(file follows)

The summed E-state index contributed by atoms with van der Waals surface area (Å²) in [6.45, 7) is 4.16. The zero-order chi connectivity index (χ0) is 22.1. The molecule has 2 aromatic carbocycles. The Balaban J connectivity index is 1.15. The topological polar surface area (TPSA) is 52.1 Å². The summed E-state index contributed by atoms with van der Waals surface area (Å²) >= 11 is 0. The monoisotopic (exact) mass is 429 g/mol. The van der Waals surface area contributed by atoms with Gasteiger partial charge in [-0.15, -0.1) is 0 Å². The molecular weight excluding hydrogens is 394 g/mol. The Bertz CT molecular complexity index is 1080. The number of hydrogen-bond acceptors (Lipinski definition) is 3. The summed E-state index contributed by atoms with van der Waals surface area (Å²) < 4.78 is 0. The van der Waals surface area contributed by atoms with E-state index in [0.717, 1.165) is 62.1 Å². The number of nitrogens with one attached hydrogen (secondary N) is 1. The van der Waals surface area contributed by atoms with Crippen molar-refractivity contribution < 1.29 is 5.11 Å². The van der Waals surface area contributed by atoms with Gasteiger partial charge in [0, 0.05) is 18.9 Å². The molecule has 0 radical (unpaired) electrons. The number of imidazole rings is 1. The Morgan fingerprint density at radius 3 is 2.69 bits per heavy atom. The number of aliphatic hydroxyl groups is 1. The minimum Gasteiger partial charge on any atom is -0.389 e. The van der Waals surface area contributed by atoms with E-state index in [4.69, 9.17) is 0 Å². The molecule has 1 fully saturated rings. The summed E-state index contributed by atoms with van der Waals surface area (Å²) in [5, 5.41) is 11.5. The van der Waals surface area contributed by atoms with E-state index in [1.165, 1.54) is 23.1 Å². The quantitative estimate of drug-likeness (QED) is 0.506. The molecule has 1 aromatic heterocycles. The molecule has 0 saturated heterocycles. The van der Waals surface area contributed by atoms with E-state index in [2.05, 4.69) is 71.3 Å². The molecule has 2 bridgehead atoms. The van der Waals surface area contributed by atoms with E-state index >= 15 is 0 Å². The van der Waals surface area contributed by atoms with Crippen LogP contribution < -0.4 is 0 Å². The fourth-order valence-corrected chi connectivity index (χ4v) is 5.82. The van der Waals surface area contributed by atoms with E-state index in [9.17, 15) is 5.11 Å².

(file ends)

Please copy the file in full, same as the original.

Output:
The summed E-state index contributed by atoms with van der Waals surface area (Å²) in [6.45, 7) is 4.16. The zero-order chi connectivity index (χ0) is 22.1. The molecule has 2 aromatic carbocycles. The Balaban J connectivity index is 1.15. The topological polar surface area (TPSA) is 52.1 Å². The summed E-state index contributed by atoms with van der Waals surface area (Å²) >= 11 is 0. The monoisotopic (exact) mass is 429 g/mol. The van der Waals surface area contributed by atoms with Gasteiger partial charge in [-0.15, -0.1) is 0 Å². The molecular weight excluding hydrogens is 394 g/mol. The Bertz CT molecular complexity index is 1080. The number of hydrogen-bond acceptors (Lipinski definition) is 3. The summed E-state index contributed by atoms with van der Waals surface area (Å²) < 4.78 is 0. The van der Waals surface area contributed by atoms with E-state index in [0.717, 1.165) is 62.1 Å². The number of nitrogens with one attached hydrogen (secondary N) is 1. The van der Waals surface area contributed by atoms with Crippen molar-refractivity contribution < 1.29 is 5.11 Å². The van der Waals surface area contributed by atoms with Gasteiger partial charge in [0, 0.05) is 18.9 Å². The molecule has 0 radical (unpaired) electrons. The number of imidazole rings is 1. The Morgan fingerprint density at radius 3 is 2.69 bits per heavy atom. The number of aliphatic hydroxyl groups is 1. The minimum Gasteiger partial charge on any atom is -0.389 e. The van der Waals surface area contributed by atoms with E-state index in [4.69, 9.17) is 0 Å². The molecule has 1 fully saturated rings. The summed E-state index contributed by atoms with van der Waals surface area (Å²) in [5, 5.41) is 11.5. The van der Waals surface area contributed by atoms with E-state index in [1.165, 1.54) is 23.1 Å². The quantitative estimate of drug-likeness (QED) is 0.506. The molecule has 1 aromatic heterocycles. The molecule has 0 saturated heterocycles. The van der Waals surface area contributed by atoms with E-state index in [2.05, 4.69) is 71.3 Å². The molecule has 2 bridgehead atoms. The van der Waals surface area contributed by atoms with E-state index >= 15 is 0 Å². The van der Waals surface area contributed by atoms with Crippen LogP contribution < -0.4 is 0 Å². The fourth-order valence-corrected chi connectivity index (χ4v) is 5.82. The van der Waals surface area contributed by atoms with E-state index in [9.17, 15) is 5.11 Å².